Remember, you don't need to take action on anything that isn't urgent during this step. This can sometimes take a great deal of self-discipline, but it's important to stick with the system as you collect your inputs.

Step 2: Processing

Once you have appropriate collection buckets for all of your incoming material, you then need to process it. Processing your inputs makes up the main part of figure 1.

Rather than processing your inputs as soon as they come in, schedule regular slots to do this. Depending on how you like to work, this could be every day at a certain time, or during any gaps in your schedule.

Our article Is This a Morning Task? shows you how to schedule activities for the right time of day. (In some roles, this may not be an appropriate approach, so use your best judgment and let people know how to get hold of you if they have an urgent request.)

As you process your inputs, you should decide what each item is, and determine what you need to do about it. To do this, you should first identify whether an item is "actionable" or "non-actionable."

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Non-actionable items are inputs that you don't need to do anything with. Either file these in the appropriate place, or delete them if you don't need to keep a record of them.

Actionable items are inputs that need some action from you, or from someone else. For example, these might be emails asking if you can attend a meeting, or project ideas that you want to develop further.

If you need to take action on things that will take only a brief time to complete (say, less than two minutes), then it often makes sense to do them on the spot rather than schedule them for later. This will likely be the case with emails that need a simple response, or with routine tasks that you can delegate to others.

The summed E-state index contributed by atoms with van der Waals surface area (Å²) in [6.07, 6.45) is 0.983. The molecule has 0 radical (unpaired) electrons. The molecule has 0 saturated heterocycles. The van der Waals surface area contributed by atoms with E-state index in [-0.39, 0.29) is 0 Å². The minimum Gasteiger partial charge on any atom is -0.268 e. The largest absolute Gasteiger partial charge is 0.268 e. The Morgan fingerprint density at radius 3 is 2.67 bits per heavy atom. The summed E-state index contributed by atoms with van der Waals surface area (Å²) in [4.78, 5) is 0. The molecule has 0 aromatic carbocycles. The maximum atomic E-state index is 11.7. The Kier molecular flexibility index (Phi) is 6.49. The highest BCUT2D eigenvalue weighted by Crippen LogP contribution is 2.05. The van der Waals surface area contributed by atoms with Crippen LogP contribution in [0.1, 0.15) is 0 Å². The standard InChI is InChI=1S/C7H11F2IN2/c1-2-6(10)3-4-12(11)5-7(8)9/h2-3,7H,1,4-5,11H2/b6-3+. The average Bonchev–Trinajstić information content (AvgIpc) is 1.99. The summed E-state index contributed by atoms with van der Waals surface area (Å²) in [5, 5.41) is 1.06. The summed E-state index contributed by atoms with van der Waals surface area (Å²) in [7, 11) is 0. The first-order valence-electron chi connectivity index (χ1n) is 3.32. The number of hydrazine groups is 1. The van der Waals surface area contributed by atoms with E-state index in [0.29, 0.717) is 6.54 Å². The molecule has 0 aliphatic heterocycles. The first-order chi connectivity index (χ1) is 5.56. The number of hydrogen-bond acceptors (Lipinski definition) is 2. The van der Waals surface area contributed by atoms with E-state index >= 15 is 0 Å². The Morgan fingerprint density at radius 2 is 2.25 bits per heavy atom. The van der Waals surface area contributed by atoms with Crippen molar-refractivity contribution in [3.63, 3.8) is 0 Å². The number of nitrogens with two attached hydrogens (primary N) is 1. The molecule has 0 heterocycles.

You should defer actionable items that will take longer than two minutes to complete. If you need to complete an item on a particular date, then schedule this appropriately (in your calendar software or diary, for example), and file it. You may need to complete some items by a specific deadline, while you may need to deal with others at a precise time on a certain day.

Actionable items that don't have a specific deadline or time frame can go into your Action Program or To-Do List. Prioritize these items accordingly, and delegate projects and tasks to other people as necessary.

Tip:

See our articles on The Art of Filing and Managing Electronic Files for strategies for efficient and effective file management.

Step 3: Reviewing

The first two steps make up the largest part of this process, but it's also important to review the inputs that you've collected and processed. So, go through your lists and calendar each week to remind yourself of what you've done, to update your lists, and to review upcoming commitments.

This weekly review is also useful for looking over your short- and long-term goals and projects. You can put action items related to these goals into your calendar, alongside other tasks and responsibilities. This is important because, unless you break down these goals into actionable steps (the key concept in Action Planning), they might seem too big to accomplish!

Tip:

Use goal-setting techniques such as Backward Goal Setting to turn big goals into steps that you can accomplish each day or week.

Key Points

David Allen, a renowned productivity expert, developed the Input Processing Technique and published it in his 2003 book, "Getting Things Done." The tool helps you organize incoming material, so that you can do the right things with it.

There are three key steps in our version of Allen's tool:

  1. Collecting.
  2. Processing.
  3. Reviewing.

Stage 2 is the most important part of this tool, as it's where you decide to take action on, or defer, your inputs. This stage of the tool is valuable because it ensures that you process all of your incoming information effectively.